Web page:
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What do you make of music published on ‘copy-proof’ paper?

Good Day,
I have a question which I’m addressing in particular to conductors and choirs (and composers?) who have – or may not have – used choral music that has been printed in a paper that – in theory at least – can not be copied on most copiers. I am asking this question as I have been working on some possible publications with a publisher who uses an excellent grade of paper, which is off white towards the grey side. It is supposedly copy-proof, but when I tried it out at a local printer, I discovered that the copies are not actually all that illegible, but just a little ‘hazy’. That is, they look like copies, but can still be used. The ‘grey’ colour, I discovered relatively easily with a powerful magnifying glass, is imparted by a printing process that simply coats the paper with tiny dots, rendering it a light grey to the unaided eye. When this paper, subsequently over-printed with music, is copied the dots become more apparent, and maybe slightly bothersome.
Has anyone had experience with this kind of paper? Does it bother singers to read from it after a period of time? Any other thoughts on this ‘Owellian’ paper? Would you avoid buying music printed on copy-proof paper?  
Replies (9): Threaded | Chronological
on January 30, 2014 3:59pm
While I would never copy music to avoid purchase (after all, it's not just illegal, it's unethical), there are some legitimate reasons I could see myself needing to copy a page of a piece of music. So no, I wouldn't buy music printed on the copy-proof paper.
on January 31, 2014 7:30am
Both as an accompanist and co-director of a church choir, I would be loathe to purchase music on copy-proof paper as described. I am and always have been militant about purchasing sufficient copies for accompanist and all singers. However, I do find it useful sometimes to make "page turn" and "mark-up" copies of music that is already owned, for my own use at the keyboard and in rehearsal, as well as for selected singers (one dedicated but cantankerous tenor in particular) who regularly mark and re-mark their music so extensively that erasures would not only be a monumental task but likely mangle the paper. For those cases, it's much more practical to make a "mark-up" copy that is discarded when the original copy is filed.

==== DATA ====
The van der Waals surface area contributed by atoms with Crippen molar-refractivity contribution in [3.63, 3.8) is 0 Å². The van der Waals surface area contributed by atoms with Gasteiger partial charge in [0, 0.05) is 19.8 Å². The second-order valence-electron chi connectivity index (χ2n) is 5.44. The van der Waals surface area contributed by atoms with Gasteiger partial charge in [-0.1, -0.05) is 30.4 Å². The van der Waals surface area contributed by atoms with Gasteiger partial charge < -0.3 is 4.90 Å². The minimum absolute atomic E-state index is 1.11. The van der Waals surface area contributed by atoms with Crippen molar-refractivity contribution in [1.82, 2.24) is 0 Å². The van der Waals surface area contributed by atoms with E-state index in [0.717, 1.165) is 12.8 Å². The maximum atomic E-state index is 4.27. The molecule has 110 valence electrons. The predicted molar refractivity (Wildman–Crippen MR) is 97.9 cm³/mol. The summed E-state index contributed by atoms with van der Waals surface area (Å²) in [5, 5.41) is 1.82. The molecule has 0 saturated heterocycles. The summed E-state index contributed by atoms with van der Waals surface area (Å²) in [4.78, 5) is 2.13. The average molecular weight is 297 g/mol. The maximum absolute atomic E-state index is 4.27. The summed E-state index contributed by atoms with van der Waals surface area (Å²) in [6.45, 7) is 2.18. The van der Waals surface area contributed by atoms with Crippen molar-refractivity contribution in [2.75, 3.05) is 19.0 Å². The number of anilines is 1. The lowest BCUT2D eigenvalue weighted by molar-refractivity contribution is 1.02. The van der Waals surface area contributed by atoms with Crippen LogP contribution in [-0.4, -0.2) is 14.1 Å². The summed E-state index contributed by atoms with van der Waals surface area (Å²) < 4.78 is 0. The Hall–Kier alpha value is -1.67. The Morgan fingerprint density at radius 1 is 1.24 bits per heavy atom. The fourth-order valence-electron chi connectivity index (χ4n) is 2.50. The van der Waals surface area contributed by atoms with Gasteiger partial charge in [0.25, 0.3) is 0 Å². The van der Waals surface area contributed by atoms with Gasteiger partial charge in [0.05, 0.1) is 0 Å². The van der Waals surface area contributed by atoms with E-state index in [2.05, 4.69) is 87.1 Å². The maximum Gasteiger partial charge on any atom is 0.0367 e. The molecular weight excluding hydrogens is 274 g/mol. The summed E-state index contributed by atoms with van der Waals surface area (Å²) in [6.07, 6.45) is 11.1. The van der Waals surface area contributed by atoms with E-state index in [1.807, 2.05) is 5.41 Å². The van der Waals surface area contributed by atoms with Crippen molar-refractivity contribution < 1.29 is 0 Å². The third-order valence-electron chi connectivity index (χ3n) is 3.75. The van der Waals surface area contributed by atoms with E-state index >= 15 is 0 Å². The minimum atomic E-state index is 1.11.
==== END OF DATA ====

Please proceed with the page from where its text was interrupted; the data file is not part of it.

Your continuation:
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on January 31, 2014 8:34am
Thank you so much for your sensible insights. So far the 'nays' have it, including mine. This is much appreciated. Unethical choral conductors are becoming a rare breed these days, and the legitimate reasons you all give for wanting to make copies ring true with me both as a composer and conductor. I look forward to further answers- from all points of view.
on January 31, 2014 9:07am
I have never heard of copy-proof paper, thank you for posting about this.
Of course copying music so you don't have to pay for it is unethical, although many students will copy one, say... aria antica from a book when they really can not afford to buy the whole collection and they need to study... and actually now that I think about it this raises other interesting discussions for the future.

What I can say about this, though, is that I agree that music has to be marked and I have done exactly what others here say, made an extra "mark up" copy.
Also, and this is something that may only apply to me: as a person with serious sight problems, I often need to make special enlarged copies of scores for my own use, especially when accompanying. I don't think that most publishing houses offer scores with enlarged print, so many people like me would be out of luck.
on March 15, 2014 8:02am
I just saw this question - sorry for the delayed answer.
I have a feeling that I could outwit the paper with just a few steps with Adobe Acrobat:
1.  scan it in full color
2.  convert it to black and white
3.  send to copier
Have you tried that?
On a personal note:  I might want to talk with you soon about publishing in the modern era from a composer's perspective.  Are you interested?
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on March 16, 2014 8:15am
Hello Philip,
Thanks for your thoughts on this. Thanks in no small way to the responses from a number of choral musicians to my question, I was able to persuade the publisher to use non-copyproof paper for my own publications. I hope he will continue the practice for all subsequent choral publications as he has an excellent approach to publishing in that he attends (Canadian) ACDA conferences - which is where we met a decade ago) and hopes to attend ACDA in 2015. He will possibly become the non-obligatory publisher/printer for TheC7Prize. But that's another story...